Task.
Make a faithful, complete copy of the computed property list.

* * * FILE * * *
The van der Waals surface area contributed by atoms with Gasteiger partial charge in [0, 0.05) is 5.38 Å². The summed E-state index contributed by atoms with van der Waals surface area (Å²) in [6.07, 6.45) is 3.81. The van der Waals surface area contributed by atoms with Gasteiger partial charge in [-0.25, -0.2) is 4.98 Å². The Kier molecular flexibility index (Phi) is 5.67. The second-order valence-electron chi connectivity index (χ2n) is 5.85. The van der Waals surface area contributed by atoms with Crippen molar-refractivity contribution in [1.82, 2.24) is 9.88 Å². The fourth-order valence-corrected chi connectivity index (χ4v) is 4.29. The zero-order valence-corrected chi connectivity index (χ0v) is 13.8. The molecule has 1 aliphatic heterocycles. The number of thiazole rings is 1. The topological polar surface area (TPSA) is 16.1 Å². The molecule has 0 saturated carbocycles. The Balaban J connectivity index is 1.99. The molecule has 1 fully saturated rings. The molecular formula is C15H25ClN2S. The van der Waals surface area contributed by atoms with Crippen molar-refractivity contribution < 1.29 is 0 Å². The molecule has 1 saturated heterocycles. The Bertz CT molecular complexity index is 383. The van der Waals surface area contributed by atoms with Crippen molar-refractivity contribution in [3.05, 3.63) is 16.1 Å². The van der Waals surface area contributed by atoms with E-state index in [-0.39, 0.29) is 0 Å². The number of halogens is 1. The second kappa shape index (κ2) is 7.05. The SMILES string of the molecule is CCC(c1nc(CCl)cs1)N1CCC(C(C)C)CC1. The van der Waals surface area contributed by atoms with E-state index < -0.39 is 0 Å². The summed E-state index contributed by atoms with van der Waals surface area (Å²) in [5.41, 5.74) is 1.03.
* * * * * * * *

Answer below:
The van der Waals surface area contributed by atoms with Gasteiger partial charge in [0, 0.05) is 5.38 Å². The summed E-state index contributed by atoms with van der Waals surface area (Å²) in [6.07, 6.45) is 3.81. The van der Waals surface area contributed by atoms with Gasteiger partial charge in [-0.25, -0.2) is 4.98 Å². The Kier molecular flexibility index (Phi) is 5.67. The second-order valence-electron chi connectivity index (χ2n) is 5.85. The van der Waals surface area contributed by atoms with Crippen molar-refractivity contribution in [1.82, 2.24) is 9.88 Å². The fourth-order valence-corrected chi connectivity index (χ4v) is 4.29. The zero-order valence-corrected chi connectivity index (χ0v) is 13.8. The molecule has 1 aliphatic heterocycles. The number of thiazole rings is 1. The topological polar surface area (TPSA) is 16.1 Å². The molecule has 0 saturated carbocycles. The Balaban J connectivity index is 1.99. The molecule has 1 fully saturated rings. The molecular formula is C15H25ClN2S. The van der Waals surface area contributed by atoms with Crippen molar-refractivity contribution < 1.29 is 0 Å². The molecule has 1 saturated heterocycles. The Bertz CT molecular complexity index is 383. The van der Waals surface area contributed by atoms with Crippen molar-refractivity contribution in [3.05, 3.63) is 16.1 Å². The van der Waals surface area contributed by atoms with E-state index in [-0.39, 0.29) is 0 Å². The number of halogens is 1. The second kappa shape index (κ2) is 7.05. The SMILES string of the molecule is CCC(c1nc(CCl)cs1)N1CCC(C(C)C)CC1. The van der Waals surface area contributed by atoms with E-state index < -0.39 is 0 Å². The summed E-state index contributed by atoms with van der Waals surface area (Å²) in [5.41, 5.74) is 1.03.